Scrambled EggsPosted Tuesday, February 28, 2012, at 6:01 PM
Many thanks to those who have fought and died to protect and preserve our freedoms. And to the immigrants who came to America to build new lives. The Pioneers who blazed the trails.
Green Eggs to me would be an acquired taste. Even closing your eyes while taking a bite would require a different kind of courage. "I do not like Green Eggs and Ham, I do not like them Sam I AM". Company manners would dictate a couple bites so as not to hurt your host's feelings.
The ultimate Green Egg in our world is the Chinese Delicacy, "1000 year old Eggs" They are preserved eggs that have been stored for 100 days. The preservation process involves coating a duck's egg with clay or other similar materials.
I personally have never eaten one of these. I might take a bite but I am pretty certain, that I wouldn't ask for seconds!
There are hard-boiled eggs that you peel and put into a pickle jar. They taste pretty good, even if you add a jalapeno or two.
The Hard-Boiled Easter Egg can be all shades of green with a little food coloring and a flick of the wrist. They also turn green if you happen to "lose" one behind a chair or outside behind a bush.
Our mother used to take leftover hamburger, eggs, mashed potatoes and some ketchup to make a type of patty that she cooked on the electric griddle. It was a nice variation of our usual supper fare and probably saved Mom some labor.
Scrambled Eggs invite other foods to join them. You have onions; peppers, cheese, hamburger, chicken, crackers, mushrooms, and any other ingredient that is waving it's hand when you look into the refrigerator. No one wants to be left out of the Egg Scramble Event!
After the past few days of reading blogs and comments, I have come to realize that even being an American is not enough to bind our country together. We all have our ideas about what will make the scrambled eggs taste good; but we seem to have gotten lost in the details of how simple a scrambled egg dish can be.
Many of us share important thoughts and concerns with each other every day. Lately, instead of a freshly cooked scrambled egg dish, we seem to be more content with a food fight.
Rotten eggs have crept in and stunk up the works. Who cares who threw the first one, it got thrown anyway. What is more important is that we respect the fact that many other ingredients reside in the refrigerator along with those cartons of eggs.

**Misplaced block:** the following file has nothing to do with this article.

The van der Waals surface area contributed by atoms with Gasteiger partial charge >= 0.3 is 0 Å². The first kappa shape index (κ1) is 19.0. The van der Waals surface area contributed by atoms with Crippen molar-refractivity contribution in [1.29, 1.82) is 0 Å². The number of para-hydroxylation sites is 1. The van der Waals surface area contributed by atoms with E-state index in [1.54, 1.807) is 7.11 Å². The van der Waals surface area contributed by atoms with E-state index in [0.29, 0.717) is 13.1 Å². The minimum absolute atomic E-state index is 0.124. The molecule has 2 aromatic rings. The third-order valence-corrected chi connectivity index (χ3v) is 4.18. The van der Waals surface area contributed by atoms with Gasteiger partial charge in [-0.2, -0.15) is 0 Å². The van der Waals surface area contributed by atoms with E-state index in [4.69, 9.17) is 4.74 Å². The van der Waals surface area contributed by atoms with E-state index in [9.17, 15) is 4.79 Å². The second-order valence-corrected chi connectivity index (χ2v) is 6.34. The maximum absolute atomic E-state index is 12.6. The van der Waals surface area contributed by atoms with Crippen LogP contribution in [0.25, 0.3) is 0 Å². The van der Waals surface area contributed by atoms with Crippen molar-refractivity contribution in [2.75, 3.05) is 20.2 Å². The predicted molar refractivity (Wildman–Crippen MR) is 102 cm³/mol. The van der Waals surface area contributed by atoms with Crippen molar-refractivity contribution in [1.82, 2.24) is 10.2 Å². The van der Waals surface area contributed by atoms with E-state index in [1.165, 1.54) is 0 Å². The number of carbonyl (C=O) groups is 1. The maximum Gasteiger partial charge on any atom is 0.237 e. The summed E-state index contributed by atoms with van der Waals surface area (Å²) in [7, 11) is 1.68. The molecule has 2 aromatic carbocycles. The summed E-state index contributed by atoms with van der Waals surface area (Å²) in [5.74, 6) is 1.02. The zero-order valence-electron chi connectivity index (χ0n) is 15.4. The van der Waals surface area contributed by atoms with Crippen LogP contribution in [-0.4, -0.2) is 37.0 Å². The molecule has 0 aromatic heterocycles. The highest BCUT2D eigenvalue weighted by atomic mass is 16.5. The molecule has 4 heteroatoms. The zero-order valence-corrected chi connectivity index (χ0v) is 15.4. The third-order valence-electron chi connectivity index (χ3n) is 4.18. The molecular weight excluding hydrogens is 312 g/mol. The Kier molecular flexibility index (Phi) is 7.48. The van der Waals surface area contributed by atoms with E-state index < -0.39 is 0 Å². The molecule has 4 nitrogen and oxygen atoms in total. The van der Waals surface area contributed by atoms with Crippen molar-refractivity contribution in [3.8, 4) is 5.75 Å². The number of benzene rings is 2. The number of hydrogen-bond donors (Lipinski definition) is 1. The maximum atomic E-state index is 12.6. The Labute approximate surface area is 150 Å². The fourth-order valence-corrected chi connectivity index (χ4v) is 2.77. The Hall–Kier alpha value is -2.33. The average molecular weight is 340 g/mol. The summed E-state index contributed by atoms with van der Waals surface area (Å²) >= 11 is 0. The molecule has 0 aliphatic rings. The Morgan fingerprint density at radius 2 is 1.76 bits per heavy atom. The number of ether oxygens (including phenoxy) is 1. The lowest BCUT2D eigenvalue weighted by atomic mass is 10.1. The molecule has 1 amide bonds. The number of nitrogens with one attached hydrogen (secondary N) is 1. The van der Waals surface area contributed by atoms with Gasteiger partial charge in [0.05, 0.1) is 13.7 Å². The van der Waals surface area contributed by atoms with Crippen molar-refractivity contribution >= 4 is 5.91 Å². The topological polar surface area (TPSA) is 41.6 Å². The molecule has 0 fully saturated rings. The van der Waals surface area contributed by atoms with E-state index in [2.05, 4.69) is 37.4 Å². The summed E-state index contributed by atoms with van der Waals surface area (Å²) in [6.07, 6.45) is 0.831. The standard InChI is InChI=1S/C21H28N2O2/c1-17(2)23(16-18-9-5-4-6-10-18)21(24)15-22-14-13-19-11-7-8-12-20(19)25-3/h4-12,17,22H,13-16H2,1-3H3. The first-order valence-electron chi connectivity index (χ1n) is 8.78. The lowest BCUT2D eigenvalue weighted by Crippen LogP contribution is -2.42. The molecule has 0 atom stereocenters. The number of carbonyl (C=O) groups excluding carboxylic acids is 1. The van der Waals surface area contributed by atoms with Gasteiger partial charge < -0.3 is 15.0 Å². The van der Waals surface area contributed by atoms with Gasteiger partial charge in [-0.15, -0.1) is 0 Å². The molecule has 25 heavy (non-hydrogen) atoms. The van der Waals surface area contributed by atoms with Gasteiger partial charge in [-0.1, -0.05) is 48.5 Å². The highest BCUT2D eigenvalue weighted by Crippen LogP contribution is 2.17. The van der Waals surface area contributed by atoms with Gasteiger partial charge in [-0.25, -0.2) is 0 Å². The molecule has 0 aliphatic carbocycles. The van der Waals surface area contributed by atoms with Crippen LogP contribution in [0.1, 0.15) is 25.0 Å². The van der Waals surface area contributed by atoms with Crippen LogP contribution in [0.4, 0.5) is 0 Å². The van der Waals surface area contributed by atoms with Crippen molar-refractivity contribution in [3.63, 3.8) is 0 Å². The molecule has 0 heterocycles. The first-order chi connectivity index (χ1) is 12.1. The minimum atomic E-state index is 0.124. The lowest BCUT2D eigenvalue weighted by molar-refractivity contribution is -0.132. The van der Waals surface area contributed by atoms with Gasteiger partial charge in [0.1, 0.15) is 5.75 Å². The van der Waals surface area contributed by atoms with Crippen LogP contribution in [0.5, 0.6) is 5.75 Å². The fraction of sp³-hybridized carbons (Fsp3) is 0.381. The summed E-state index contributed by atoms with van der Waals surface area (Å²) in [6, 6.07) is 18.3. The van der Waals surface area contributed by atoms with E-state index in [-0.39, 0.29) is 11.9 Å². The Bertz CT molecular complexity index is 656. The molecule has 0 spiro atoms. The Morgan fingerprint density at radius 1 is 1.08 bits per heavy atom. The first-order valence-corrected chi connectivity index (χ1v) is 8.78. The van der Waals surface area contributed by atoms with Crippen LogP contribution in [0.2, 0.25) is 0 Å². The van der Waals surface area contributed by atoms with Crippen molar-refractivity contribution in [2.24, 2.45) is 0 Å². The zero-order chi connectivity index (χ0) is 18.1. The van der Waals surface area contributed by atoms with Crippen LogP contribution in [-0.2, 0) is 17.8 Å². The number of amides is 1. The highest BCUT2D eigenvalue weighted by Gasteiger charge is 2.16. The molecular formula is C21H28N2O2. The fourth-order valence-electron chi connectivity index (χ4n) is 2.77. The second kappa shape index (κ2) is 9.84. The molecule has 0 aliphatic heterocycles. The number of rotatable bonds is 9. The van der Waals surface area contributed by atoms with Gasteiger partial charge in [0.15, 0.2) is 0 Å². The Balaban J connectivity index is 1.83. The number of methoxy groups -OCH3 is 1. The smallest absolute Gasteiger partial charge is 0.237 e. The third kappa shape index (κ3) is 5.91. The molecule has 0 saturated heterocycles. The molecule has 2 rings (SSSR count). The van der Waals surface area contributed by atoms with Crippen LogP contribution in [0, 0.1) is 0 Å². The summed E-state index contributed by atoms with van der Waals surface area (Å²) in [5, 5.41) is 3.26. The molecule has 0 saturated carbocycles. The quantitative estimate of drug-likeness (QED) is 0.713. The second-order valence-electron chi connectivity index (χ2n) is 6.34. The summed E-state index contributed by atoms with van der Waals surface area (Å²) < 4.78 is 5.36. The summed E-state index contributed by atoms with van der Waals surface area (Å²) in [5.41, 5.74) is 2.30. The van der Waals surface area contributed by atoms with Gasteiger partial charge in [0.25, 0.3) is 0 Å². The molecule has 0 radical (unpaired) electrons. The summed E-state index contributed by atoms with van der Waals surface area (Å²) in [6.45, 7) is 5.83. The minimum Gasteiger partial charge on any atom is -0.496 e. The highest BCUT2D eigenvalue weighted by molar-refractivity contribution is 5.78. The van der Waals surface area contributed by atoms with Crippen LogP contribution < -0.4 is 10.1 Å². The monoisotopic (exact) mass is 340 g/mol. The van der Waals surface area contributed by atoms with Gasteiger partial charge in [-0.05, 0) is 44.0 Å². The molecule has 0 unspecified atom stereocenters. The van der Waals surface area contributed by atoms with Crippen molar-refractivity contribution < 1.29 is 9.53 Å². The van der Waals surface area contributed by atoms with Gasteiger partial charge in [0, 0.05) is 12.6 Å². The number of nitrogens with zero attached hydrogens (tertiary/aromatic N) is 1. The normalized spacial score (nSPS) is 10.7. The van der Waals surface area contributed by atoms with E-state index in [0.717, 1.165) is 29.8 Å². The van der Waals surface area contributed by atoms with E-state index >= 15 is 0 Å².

There are days when I lose the battle with temptation and post a comment that should have never been thought of in the first place, let alone typed. Some of us don't like onions in their eggs or cheese. Others are content with "fake" eggs with the idea that it will keep their cholesterol levels down.
Regardless of your point of view or your recipe for the best scrambled eggs ever, step back and turn the heat down. The eggs cook just as good on low heat as they do on high.
This is my cranky, preachy thought for the day. Please feel free to share your recipes for your favorite scrambled eggs. We might all be surprised how many of us have something in common after all.
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Walking the Fence Line
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Fixing fence is the one of the hardest jobs on a ranch. I no longer live on a ranch, but I do know what hard work is. Fences are everyone's concern, but nowadays,the "hole" is always your neighbor's side not your own. It used to be that you would respect your neighbor and mend the fence together. If their cows got in your field, a simple phone call resolved the problem. You might even saddle up your own horse and help them gather them up. We need more people who are willing to roll their sleeves up and fix the fence regardless of who your neighbor is. There are people in this country who need to be reminded that a fence is like the way you should conduct your life. Your posts should be straight and neat. The wire needs to be stretched tight and your gate might be closed, but can still be easily opened. And most of all, we can all saddle up together and ride the range, it won't matter if you have an Appaloosa, Quarter Horse or Thoroughbred. The cows still have to be gathered, fences have to be fixed, and the range is a wide open space of opportunity for us all.